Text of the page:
Some of the new arrivals from France were clearly perceived to be more à la mode than others. Melantha hopes that fashionable Palamede, with his contacts abroad, will bring home to her everything that is, as she puts it, ‘fine, I mean all that’s delicate, and bien tourné’. There were modes within modes. That this is so is amply demonstrated by Sir Fopling Flutter, in Etherege’s The Man of Mode, a play that offers us—among other things—a useful means of cross-checking Melantha’s list of new French words. Unlike Melantha, Sir Fopling has no need to gather his fashionable language from books or other people, being reported at the beginning of the play to be ‘lately arrived piping hot from Paris’. When he makes his first and much awaited appearance on stage, it is in a swirl of modish French trappings, linguistic as well as sartorial.10
These trappings confirm their wearer as the extravagant flutter of a Frenchified fopling that his name promises. However, in his use of gallicisms, Sir Fopling in fact differs only in degree from his peers. He and other characters in The Man of Mode use as many French-derived words as are found in Marriage À-la-Mode. Some of these émigrés—embarras being one such—occur in both plays. Others that do so include billet doux, doux yeux, éclaircissement, fierté, galanterie, galèche, grand ballet, and intrigue. These gallicisms amount to a veritable ABC of flirting, trysting, and other courtly comings-and-goings, including the latest carriage from France in which to do all of the above in style, the calèche (which travels into seventeenth-century English as galèche or gallesh).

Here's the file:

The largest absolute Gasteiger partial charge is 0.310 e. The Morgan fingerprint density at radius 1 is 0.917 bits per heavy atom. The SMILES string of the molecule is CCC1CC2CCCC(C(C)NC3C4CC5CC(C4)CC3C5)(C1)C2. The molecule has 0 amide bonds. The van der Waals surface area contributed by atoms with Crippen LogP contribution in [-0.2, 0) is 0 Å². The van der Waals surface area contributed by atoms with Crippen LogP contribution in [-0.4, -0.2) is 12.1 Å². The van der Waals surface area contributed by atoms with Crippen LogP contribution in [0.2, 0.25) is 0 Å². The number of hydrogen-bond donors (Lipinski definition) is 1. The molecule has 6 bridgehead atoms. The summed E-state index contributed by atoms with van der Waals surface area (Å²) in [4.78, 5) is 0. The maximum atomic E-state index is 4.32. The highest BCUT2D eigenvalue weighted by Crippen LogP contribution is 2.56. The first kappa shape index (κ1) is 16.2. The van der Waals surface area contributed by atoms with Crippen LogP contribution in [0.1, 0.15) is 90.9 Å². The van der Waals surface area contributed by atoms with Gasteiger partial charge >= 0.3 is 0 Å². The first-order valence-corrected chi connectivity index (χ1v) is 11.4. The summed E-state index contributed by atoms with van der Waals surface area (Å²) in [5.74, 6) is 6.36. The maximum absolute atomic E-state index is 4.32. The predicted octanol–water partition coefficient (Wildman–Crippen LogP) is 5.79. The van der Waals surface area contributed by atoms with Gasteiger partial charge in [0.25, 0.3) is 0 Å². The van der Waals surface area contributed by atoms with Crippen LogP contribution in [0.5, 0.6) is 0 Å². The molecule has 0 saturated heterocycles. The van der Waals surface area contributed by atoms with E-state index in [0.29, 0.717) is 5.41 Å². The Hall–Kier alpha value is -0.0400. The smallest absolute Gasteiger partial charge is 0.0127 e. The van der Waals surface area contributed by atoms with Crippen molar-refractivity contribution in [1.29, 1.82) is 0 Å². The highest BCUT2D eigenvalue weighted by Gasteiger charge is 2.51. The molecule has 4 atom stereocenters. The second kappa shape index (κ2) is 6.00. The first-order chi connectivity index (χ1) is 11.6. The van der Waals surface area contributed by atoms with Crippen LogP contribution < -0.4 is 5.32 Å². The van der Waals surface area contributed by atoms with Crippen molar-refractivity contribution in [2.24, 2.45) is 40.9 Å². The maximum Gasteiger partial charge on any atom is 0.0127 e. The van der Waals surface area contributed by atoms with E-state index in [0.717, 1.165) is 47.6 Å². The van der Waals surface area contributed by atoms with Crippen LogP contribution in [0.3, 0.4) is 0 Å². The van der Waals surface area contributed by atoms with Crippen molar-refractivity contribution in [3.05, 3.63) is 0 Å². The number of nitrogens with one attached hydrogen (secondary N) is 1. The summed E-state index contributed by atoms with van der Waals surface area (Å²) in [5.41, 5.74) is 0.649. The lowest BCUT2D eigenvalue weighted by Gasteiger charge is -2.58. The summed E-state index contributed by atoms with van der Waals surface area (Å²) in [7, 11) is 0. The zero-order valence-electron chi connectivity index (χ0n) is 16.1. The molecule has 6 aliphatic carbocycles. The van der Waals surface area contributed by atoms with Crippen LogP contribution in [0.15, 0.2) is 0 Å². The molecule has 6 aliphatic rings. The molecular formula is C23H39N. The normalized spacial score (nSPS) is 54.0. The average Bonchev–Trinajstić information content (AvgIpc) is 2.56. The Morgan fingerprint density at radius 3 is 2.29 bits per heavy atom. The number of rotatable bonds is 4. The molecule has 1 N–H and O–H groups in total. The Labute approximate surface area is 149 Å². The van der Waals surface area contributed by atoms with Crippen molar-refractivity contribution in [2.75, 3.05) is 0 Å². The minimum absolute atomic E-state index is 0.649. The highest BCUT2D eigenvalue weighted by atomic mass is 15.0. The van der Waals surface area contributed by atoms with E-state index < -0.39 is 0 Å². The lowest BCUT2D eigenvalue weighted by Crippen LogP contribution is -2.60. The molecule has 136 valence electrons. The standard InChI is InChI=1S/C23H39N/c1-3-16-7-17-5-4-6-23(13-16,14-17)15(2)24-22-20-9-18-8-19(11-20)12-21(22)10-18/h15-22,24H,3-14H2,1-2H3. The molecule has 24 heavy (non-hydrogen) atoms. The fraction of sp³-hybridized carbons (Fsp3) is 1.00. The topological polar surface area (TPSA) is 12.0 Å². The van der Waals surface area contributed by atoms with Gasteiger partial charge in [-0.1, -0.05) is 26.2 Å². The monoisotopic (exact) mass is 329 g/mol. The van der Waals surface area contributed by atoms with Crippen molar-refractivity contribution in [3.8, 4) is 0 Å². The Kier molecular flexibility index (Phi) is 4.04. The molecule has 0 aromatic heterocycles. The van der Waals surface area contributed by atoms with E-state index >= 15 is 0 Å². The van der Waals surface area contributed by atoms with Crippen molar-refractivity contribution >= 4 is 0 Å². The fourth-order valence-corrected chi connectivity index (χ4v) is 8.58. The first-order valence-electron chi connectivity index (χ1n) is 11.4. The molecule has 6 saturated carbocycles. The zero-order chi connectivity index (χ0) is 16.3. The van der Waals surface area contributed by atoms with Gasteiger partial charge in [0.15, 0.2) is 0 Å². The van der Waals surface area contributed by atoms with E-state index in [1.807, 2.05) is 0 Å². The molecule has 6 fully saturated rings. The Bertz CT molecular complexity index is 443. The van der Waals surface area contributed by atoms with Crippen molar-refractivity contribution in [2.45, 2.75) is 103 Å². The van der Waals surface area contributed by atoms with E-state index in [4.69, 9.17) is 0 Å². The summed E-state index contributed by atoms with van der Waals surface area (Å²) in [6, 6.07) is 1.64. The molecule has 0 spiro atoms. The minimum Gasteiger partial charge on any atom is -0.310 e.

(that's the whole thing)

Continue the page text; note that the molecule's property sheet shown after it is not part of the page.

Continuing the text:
The obsession with gallicisms that Melantha and Sir Fopling indulge offers a precious snapshot of a precise moment in the unfolding and inexorable process of language change whereby successive imports of French words have entered modern English. This is the Restoration moment. French was all the rage among the British aristocracy and the rising middle classes who affected aristocratic manners. The works of Dryden and Etherege show that moment of language contact and change taking place within the context of social hierarchy. ‘A Town-Lady, without any relation to the Court’, Melantha mixes new Fre...